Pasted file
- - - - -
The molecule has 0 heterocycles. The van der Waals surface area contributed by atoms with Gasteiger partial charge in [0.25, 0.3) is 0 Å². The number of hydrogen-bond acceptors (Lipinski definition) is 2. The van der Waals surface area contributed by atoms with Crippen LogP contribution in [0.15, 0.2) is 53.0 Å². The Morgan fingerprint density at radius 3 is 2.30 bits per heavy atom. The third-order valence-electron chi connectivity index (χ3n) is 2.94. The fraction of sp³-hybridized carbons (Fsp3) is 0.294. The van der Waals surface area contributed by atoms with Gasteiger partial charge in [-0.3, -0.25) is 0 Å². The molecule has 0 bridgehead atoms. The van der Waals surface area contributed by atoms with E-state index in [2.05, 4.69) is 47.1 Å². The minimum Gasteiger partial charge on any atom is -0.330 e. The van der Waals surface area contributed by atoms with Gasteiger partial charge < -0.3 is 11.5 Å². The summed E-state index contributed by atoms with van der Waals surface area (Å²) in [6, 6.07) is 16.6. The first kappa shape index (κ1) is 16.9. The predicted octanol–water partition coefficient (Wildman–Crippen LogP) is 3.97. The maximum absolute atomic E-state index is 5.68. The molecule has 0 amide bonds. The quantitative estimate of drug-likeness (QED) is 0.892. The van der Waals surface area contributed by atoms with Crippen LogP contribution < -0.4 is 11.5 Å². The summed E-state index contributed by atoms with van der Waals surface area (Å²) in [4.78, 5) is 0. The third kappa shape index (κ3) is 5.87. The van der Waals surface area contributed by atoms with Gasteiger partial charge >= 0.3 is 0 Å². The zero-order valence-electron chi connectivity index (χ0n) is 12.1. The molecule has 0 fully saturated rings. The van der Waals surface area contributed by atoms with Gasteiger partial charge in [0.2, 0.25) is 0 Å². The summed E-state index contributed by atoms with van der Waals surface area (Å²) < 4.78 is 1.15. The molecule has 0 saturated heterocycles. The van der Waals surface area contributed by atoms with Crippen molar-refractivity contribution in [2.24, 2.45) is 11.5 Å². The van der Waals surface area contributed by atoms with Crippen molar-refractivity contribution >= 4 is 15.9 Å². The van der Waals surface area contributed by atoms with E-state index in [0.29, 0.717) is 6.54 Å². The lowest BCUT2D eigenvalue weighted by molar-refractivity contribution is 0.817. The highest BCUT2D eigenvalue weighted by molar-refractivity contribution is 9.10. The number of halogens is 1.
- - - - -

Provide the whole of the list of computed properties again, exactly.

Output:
The molecule has 0 heterocycles. The van der Waals surface area contributed by atoms with Gasteiger partial charge in [0.25, 0.3) is 0 Å². The number of hydrogen-bond acceptors (Lipinski definition) is 2. The van der Waals surface area contributed by atoms with Crippen LogP contribution in [0.15, 0.2) is 53.0 Å². The Morgan fingerprint density at radius 3 is 2.30 bits per heavy atom. The third-order valence-electron chi connectivity index (χ3n) is 2.94. The fraction of sp³-hybridized carbons (Fsp3) is 0.294. The van der Waals surface area contributed by atoms with Gasteiger partial charge in [-0.3, -0.25) is 0 Å². The molecule has 0 bridgehead atoms. The van der Waals surface area contributed by atoms with E-state index in [2.05, 4.69) is 47.1 Å². The minimum Gasteiger partial charge on any atom is -0.330 e. The van der Waals surface area contributed by atoms with Gasteiger partial charge < -0.3 is 11.5 Å². The summed E-state index contributed by atoms with van der Waals surface area (Å²) in [6, 6.07) is 16.6. The first kappa shape index (κ1) is 16.9. The predicted octanol–water partition coefficient (Wildman–Crippen LogP) is 3.97. The maximum absolute atomic E-state index is 5.68. The molecule has 0 amide bonds. The quantitative estimate of drug-likeness (QED) is 0.892. The van der Waals surface area contributed by atoms with Crippen LogP contribution < -0.4 is 11.5 Å². The summed E-state index contributed by atoms with van der Waals surface area (Å²) in [4.78, 5) is 0. The third kappa shape index (κ3) is 5.87. The van der Waals surface area contributed by atoms with Gasteiger partial charge >= 0.3 is 0 Å². The zero-order valence-electron chi connectivity index (χ0n) is 12.1. The molecule has 0 fully saturated rings. The van der Waals surface area contributed by atoms with Gasteiger partial charge in [0.2, 0.25) is 0 Å². The summed E-state index contributed by atoms with van der Waals surface area (Å²) < 4.78 is 1.15. The molecule has 0 saturated heterocycles. The van der Waals surface area contributed by atoms with Crippen molar-refractivity contribution in [2.24, 2.45) is 11.5 Å². The van der Waals surface area contributed by atoms with Crippen molar-refractivity contribution >= 4 is 15.9 Å². The van der Waals surface area contributed by atoms with E-state index in [0.29, 0.717) is 6.54 Å². The lowest BCUT2D eigenvalue weighted by molar-refractivity contribution is 0.817. The highest BCUT2D eigenvalue weighted by molar-refractivity contribution is 9.10. The number of halogens is 1.